On 26th April, 1971, the parish handed over the hall in North Sheen to Kew parish and nearly two months later, in June - eighteen years after it was originally built – Archbishop Cyril Cowderoy consecrated Our Lady Queen of Peace Church. A legacy from a parishioner, Mrs Marita Speranza, of £20,000 had cleared the parish debt, leaving the way open for the consecration. During the ceremony, two parishioners, Dorothy Clarke and Jack Linehan, were decorated with papal Bene Merenti medals.

On the morning of 23rd September 1971 parishioners were distressed to discover that an outdoor statue of Our Lady Queen of Peace had been vandalised and the head broken off. The church's dedication to the 'Queen of Peace' has been chosen as an invocation of hope in the aftermath of World War II. The statue, restored, was resited over the entrance to the Church.

Early in 1972 Father Tripp was assigned to the Southwark Catholic Children's Society, becoming its secretary and treasurer. He handed the thriving parish over to Father Timothy Nolan, who was parish priest until November 1979.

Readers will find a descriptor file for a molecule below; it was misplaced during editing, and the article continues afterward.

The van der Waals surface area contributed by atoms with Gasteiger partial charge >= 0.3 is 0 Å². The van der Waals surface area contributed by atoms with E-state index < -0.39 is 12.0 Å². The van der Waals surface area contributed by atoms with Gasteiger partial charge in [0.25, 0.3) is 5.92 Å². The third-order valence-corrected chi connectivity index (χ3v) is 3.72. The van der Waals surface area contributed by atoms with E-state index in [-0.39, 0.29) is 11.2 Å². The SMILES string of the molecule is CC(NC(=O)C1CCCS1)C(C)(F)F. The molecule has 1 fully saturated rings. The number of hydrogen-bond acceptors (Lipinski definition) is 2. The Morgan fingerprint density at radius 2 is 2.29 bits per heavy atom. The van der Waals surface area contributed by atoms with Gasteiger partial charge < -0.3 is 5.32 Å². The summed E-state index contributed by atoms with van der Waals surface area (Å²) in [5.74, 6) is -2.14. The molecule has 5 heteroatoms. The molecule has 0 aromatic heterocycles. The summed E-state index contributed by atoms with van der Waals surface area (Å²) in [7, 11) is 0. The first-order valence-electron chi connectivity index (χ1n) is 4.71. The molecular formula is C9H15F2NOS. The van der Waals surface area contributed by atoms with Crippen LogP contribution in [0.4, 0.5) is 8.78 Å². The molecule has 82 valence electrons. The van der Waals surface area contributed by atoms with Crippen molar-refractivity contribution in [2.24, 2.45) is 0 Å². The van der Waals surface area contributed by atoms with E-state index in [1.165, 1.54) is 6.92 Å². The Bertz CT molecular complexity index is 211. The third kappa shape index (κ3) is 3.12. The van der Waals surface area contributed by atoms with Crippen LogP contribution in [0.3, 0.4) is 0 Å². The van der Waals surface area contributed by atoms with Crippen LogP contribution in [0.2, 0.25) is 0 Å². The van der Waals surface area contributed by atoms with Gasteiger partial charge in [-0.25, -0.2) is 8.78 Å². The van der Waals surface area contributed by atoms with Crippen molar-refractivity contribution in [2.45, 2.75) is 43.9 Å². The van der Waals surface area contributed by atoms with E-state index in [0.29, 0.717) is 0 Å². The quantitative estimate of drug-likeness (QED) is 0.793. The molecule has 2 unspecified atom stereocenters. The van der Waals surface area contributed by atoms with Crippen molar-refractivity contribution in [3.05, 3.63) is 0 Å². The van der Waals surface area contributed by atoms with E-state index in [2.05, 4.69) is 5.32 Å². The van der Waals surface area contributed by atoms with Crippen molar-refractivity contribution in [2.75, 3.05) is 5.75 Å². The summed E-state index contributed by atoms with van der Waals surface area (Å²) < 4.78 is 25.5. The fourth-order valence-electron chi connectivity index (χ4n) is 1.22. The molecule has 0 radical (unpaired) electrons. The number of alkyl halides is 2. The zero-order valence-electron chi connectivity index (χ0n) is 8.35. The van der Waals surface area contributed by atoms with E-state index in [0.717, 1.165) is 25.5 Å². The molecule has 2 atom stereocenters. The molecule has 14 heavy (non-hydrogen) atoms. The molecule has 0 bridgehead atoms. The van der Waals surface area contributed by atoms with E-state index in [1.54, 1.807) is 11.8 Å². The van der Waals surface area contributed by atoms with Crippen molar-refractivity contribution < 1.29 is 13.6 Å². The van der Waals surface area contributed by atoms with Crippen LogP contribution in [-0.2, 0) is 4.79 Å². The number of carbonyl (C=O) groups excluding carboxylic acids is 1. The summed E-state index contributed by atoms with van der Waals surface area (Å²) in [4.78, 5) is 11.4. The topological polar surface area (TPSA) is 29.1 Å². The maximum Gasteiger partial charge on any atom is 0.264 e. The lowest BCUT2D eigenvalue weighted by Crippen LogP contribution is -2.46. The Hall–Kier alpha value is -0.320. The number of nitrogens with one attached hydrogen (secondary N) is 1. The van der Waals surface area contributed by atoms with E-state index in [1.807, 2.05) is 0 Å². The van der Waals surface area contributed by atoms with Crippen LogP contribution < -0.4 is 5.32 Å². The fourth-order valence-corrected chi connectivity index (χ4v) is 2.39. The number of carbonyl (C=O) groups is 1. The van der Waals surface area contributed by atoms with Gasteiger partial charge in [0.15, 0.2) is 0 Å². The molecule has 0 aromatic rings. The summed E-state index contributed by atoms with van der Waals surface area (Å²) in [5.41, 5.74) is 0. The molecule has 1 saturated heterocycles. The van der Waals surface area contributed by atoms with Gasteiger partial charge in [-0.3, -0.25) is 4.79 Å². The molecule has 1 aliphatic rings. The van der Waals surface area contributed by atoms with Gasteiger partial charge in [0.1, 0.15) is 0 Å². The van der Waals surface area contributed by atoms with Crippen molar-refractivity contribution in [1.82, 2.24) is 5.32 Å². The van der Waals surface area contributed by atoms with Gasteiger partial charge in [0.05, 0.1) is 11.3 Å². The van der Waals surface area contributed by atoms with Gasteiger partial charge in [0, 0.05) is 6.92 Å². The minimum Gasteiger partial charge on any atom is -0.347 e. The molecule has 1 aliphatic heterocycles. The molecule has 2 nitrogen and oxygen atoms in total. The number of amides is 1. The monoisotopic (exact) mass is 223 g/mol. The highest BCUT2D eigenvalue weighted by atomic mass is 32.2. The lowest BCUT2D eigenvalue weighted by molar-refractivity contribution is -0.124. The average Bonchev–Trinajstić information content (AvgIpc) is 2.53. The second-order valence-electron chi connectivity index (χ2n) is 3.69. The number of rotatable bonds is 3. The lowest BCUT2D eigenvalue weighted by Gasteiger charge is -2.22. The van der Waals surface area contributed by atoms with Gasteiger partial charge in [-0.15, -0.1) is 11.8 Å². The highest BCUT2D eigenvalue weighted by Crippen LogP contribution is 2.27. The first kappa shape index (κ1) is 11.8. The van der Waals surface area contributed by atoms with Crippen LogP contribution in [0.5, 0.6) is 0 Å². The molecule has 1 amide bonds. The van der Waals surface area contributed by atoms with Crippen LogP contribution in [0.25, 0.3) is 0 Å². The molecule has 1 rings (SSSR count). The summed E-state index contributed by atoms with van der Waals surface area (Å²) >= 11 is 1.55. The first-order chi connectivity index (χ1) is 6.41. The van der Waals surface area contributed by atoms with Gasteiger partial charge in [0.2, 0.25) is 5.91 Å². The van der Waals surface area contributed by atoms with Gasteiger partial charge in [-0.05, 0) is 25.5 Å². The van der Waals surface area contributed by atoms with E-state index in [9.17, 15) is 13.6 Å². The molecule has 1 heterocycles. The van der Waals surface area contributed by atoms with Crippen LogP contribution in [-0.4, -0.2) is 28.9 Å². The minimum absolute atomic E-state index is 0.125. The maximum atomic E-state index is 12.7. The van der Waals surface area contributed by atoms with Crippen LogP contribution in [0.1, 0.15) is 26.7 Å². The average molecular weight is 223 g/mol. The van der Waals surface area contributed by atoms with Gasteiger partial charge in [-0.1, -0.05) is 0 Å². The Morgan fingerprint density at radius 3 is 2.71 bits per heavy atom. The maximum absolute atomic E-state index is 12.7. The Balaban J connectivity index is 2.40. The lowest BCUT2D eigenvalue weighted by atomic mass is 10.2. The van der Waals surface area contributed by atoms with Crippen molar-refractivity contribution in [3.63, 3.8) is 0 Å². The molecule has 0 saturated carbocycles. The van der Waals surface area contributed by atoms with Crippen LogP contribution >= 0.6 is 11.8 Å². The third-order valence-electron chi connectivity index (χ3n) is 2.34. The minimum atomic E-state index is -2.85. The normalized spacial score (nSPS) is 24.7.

Frank Broadbent's original design had provided a parish room but not a hall. In 1957 the parish bought an old 'prefab' from Mark Cross for use as a temporary shelter for parish parties, the youth club, First Communion breakfasts, whist drives and other events. Parishioners were keen, however, to replace it with something more substantial and elegant.

Father Nolan set about reordering the church and planning for a new hall. The latter was frustrating task because of site drainage problems and the location of a tree on which there was a Preservation Order. Outline planning permission was eventually granted but before any positive further action could be taken there was a change of parish priest. Father Peter McPolin took on the task of pushing forward the project.

Father Peter McPolin’s stay in the parish was short. In 1981 he gave way to Monsignor Anthony Reynolds who, as bishop’s secretary in 1954, had been present when the church’s foundation stone was laid. The new parish priest set twin targets: the establishment of a Rosary Way in the grounds and the building of the permanent hall.